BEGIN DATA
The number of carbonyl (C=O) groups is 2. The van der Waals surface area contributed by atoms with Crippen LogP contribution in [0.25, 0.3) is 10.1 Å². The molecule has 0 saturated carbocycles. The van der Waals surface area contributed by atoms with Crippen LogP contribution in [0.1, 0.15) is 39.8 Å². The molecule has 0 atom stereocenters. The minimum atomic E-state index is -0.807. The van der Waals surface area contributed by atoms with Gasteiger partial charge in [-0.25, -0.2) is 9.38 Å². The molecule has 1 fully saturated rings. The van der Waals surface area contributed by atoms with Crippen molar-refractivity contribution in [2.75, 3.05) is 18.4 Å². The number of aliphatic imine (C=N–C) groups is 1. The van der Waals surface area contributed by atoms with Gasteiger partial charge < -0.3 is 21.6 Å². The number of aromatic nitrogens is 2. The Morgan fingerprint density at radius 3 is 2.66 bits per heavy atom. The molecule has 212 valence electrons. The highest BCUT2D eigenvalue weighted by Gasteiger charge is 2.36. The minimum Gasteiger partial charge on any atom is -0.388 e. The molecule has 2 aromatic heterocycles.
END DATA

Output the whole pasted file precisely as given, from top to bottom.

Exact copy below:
The number of carbonyl (C=O) groups is 2. The van der Waals surface area contributed by atoms with Crippen LogP contribution in [0.25, 0.3) is 10.1 Å². The molecule has 0 saturated carbocycles. The van der Waals surface area contributed by atoms with Crippen LogP contribution in [0.1, 0.15) is 39.8 Å². The molecule has 0 atom stereocenters. The minimum atomic E-state index is -0.807. The van der Waals surface area contributed by atoms with Gasteiger partial charge in [-0.25, -0.2) is 9.38 Å². The molecule has 1 fully saturated rings. The van der Waals surface area contributed by atoms with Crippen molar-refractivity contribution in [2.75, 3.05) is 18.4 Å². The number of aliphatic imine (C=N–C) groups is 1. The van der Waals surface area contributed by atoms with Gasteiger partial charge < -0.3 is 21.6 Å². The number of aromatic nitrogens is 2. The Morgan fingerprint density at radius 3 is 2.66 bits per heavy atom. The molecule has 212 valence electrons. The highest BCUT2D eigenvalue weighted by Gasteiger charge is 2.36. The minimum Gasteiger partial charge on any atom is -0.388 e. The molecule has 2 aromatic heterocycles.